An added facet to the original PEST model, this is in response to the increasing importance of the regulation and legislation on operations.  Maturity and appropriate enforcement of financial regulations will often form the baseline analysis for foreign direct investment.

  • tax law
  • trade
  • employment
  • security
  • resource acquisition


The second addition to the PEST model, this item also reflects the importance of environmental issues on nearly the operations of nearly any organization.  Some firms are adopting environmental impact as a key differentiator in their strategic development.

  • local regulation
  • international treaties
  • public perception
  • local climate concerns
  • client values


Again, like the SWOT, the PESTLE framework provides a tool to help you in guiding your discussion of the important external factors that can impact your organization.  However, some of the same weaknesses persist:

  • It is a “snapshot” analysis – findings will change over time, sometimes from day-to-day.
  • It will be as variable as the number of people involved in the discussion.
  • Be careful not to make sweeping judgments of future states on small data sets.

However, this can be a valuable tool in directing the analysis when used appropriately.  In fact, the SWOT – fuelled by the PESTLE – can be very effective in driving Scenario Planning activities.

If you would like to dig deeper into this tool, the RapidBI website has an excellent discussion and template for using the PESTLE Analysis.


Very interesting and valuable. I appreciated your links, Greg and checked out the ‘discussion’ and ‘templates’ as well as visiting the scenario planning site.

All this prompted me to recall the many planning and group-thinking exercises I have been involved in as a CEO, as a senior manager, and as an advisor.

These reflections prompted me also to think about how this process (which I think is essential in large organizations) fits with the role that vision plays in setting the course an organization or a unit of an organization will take.

One cannot imagine Steve Jobs doing a SWOT or Pestle analysis to come up with the iPad, a gizmo that almost everyone said (before it came to market) did not meet any existing need, respond to any threat or address any known opportunity.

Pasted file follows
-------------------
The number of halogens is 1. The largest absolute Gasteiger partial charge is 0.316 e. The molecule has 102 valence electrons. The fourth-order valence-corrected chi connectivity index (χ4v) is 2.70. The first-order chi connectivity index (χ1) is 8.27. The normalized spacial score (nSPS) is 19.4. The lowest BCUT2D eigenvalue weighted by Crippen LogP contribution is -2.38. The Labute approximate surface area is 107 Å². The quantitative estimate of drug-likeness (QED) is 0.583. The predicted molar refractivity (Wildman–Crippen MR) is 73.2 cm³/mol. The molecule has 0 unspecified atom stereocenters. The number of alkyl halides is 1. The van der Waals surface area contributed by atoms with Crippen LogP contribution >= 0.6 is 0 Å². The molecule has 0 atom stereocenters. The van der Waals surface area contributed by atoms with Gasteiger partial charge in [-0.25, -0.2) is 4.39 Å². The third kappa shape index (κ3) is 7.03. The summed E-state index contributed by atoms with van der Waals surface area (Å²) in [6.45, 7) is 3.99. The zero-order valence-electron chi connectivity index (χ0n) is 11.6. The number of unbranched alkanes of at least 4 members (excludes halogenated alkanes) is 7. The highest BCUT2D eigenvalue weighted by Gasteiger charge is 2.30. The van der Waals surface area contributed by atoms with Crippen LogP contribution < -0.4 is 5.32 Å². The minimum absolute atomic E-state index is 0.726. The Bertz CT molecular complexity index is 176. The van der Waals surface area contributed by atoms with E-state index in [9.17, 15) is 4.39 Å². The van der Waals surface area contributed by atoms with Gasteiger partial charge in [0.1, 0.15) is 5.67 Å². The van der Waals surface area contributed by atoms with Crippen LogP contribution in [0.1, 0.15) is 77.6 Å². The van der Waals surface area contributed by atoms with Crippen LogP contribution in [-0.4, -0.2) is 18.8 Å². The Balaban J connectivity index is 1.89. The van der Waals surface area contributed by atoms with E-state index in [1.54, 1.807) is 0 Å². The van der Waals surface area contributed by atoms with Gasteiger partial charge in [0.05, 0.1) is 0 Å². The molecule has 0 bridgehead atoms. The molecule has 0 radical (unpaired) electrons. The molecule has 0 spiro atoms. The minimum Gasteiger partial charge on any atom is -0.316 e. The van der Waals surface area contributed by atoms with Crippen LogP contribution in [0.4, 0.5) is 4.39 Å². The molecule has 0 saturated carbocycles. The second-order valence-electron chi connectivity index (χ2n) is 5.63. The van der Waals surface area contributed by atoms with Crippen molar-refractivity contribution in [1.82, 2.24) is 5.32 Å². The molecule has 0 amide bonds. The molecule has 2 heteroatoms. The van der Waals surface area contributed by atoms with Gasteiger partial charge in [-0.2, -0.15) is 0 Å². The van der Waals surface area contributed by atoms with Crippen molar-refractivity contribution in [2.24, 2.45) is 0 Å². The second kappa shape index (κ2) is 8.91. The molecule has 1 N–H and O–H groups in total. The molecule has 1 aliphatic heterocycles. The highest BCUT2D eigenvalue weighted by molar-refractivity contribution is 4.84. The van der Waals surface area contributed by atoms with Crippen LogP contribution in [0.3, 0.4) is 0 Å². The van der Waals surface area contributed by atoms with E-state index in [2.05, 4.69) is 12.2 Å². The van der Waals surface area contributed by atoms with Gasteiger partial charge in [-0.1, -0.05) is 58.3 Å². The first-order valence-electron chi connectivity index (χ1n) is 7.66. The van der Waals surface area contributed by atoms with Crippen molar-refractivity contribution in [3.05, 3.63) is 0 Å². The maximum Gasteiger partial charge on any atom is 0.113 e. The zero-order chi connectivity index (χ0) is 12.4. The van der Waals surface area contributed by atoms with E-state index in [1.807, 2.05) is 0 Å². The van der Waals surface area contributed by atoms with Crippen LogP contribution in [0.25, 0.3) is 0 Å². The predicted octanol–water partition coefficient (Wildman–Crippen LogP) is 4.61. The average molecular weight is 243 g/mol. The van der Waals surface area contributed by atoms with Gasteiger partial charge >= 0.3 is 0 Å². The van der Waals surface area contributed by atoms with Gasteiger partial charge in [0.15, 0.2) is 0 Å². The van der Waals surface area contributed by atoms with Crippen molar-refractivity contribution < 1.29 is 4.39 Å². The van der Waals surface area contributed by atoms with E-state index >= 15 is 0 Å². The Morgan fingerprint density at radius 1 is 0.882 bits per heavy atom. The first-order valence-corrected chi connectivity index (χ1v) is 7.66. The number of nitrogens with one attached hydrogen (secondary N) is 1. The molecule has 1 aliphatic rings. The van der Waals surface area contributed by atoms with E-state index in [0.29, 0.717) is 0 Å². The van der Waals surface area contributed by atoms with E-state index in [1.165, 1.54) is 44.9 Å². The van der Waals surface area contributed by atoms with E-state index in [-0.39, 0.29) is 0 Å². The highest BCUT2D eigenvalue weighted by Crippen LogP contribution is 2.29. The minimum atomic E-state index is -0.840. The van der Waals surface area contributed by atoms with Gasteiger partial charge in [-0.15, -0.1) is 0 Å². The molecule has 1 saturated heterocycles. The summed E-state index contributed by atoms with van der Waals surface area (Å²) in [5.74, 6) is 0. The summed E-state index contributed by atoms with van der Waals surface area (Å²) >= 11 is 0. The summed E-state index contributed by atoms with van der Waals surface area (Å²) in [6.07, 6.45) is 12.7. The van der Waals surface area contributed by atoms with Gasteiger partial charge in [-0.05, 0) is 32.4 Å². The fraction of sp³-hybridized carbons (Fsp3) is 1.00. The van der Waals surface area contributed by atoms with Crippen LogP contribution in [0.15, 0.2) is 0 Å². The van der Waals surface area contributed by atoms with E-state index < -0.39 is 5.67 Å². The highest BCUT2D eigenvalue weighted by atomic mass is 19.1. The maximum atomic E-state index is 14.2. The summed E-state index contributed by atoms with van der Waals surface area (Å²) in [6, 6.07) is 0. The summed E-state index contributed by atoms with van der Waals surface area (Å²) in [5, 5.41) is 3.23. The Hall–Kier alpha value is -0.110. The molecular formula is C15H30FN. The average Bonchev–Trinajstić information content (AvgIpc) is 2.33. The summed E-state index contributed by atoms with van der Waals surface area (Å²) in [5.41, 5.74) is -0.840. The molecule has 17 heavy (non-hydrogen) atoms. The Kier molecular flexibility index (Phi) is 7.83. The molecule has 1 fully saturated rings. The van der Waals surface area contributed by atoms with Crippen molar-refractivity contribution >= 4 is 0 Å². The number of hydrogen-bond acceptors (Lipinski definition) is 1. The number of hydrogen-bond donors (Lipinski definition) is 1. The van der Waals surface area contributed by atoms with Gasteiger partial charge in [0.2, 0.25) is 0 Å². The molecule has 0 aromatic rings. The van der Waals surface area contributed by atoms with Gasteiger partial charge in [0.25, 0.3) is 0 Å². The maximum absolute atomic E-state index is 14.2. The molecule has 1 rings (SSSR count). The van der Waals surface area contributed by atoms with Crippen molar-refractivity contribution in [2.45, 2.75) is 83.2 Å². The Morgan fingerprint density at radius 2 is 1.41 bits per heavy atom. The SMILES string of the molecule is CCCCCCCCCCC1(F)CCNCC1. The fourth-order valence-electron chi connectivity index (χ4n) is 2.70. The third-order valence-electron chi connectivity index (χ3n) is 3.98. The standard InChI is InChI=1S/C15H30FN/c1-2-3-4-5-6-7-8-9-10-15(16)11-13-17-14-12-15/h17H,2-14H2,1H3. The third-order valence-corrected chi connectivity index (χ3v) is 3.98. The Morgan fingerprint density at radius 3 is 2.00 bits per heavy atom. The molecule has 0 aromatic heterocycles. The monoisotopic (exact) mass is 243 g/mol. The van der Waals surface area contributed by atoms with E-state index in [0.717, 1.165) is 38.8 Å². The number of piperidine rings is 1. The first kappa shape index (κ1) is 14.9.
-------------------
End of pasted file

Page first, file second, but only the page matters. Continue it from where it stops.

Most large organizations suffer from a blurred vision of where they are going. They will have an anodyne vision statement that would suit many other organizations as well as their own. They rarely have a vision that drives the actions and daily decisions of most of the employees. One that elicits intense, focused commitment.

How does an organization combine a passionate vision of where it is going, with this kind of analysis (SWOT and PESTLE)? Has anyone else seen an example of how this can be done?

By Ellen Godfrey on 2011/03/15

Geoff, You present a superb, intelligent, and concise synopses of a really complex area. While most organizations will not need to do a full blown version of the PESTLE on an annual basis, this summary offers a really useful list enabling managers to cross check against their current strategic plan to determine what segment of the analysis need careful review and updating.

Ellen’s point about vision is critical of course; the more aggressive / innovative the vision the more thorough the analysis should be.

By Alcide DeGagn on 2011/03/15

Nice articulation of the intuitive facets of policy analysis/developement

By Joanne Lee on 2011/03/16

Some great points here.  In particular I would like to expand on Ellen’s thoughts: analytic frameworks like SWOT and PESTLE are tools.  They can be used effectively to guide strategic thinking.  They are effective in focussing conversation.  But always remember - they are just tools.